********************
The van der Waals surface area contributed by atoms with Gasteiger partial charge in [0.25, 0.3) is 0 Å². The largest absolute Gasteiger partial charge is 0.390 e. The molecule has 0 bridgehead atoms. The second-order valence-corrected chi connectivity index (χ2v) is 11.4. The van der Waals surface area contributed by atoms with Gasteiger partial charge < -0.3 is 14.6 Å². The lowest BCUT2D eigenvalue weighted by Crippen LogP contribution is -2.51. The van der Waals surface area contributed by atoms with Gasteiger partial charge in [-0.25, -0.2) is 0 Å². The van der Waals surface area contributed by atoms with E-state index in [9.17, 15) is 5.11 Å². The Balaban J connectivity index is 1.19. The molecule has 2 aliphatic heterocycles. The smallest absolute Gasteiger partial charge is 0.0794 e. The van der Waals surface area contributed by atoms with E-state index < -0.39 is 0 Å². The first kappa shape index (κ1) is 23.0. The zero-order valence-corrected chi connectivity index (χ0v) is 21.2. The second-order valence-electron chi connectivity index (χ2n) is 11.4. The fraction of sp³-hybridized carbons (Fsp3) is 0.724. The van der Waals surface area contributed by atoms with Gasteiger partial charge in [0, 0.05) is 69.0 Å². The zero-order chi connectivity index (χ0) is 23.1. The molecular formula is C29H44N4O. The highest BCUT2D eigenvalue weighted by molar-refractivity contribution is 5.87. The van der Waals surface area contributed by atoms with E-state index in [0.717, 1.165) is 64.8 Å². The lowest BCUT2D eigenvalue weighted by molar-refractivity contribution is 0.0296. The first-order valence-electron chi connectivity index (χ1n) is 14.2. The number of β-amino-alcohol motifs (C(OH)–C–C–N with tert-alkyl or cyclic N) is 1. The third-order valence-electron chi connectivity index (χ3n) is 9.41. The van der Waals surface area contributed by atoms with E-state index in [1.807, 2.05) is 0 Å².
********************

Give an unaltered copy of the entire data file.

The van der Waals surface area contributed by atoms with Gasteiger partial charge in [0.25, 0.3) is 0 Å². The largest absolute Gasteiger partial charge is 0.390 e. The molecule has 0 bridgehead atoms. The second-order valence-corrected chi connectivity index (χ2v) is 11.4. The van der Waals surface area contributed by atoms with Gasteiger partial charge < -0.3 is 14.6 Å². The lowest BCUT2D eigenvalue weighted by Crippen LogP contribution is -2.51. The van der Waals surface area contributed by atoms with Gasteiger partial charge in [-0.25, -0.2) is 0 Å². The van der Waals surface area contributed by atoms with E-state index in [9.17, 15) is 5.11 Å². The Balaban J connectivity index is 1.19. The molecule has 2 aliphatic heterocycles. The smallest absolute Gasteiger partial charge is 0.0794 e. The van der Waals surface area contributed by atoms with E-state index < -0.39 is 0 Å². The first kappa shape index (κ1) is 23.0. The zero-order valence-corrected chi connectivity index (χ0v) is 21.2. The second-order valence-electron chi connectivity index (χ2n) is 11.4. The fraction of sp³-hybridized carbons (Fsp3) is 0.724. The van der Waals surface area contributed by atoms with Gasteiger partial charge in [0, 0.05) is 69.0 Å². The zero-order chi connectivity index (χ0) is 23.1. The molecular formula is C29H44N4O. The highest BCUT2D eigenvalue weighted by molar-refractivity contribution is 5.87. The van der Waals surface area contributed by atoms with E-state index in [0.717, 1.165) is 64.8 Å². The lowest BCUT2D eigenvalue weighted by molar-refractivity contribution is 0.0296. The first-order valence-electron chi connectivity index (χ1n) is 14.2. The number of β-amino-alcohol motifs (C(OH)–C–C–N with tert-alkyl or cyclic N) is 1. The third-order valence-electron chi connectivity index (χ3n) is 9.41. The van der Waals surface area contributed by atoms with E-state index in [1.807, 2.05) is 0 Å².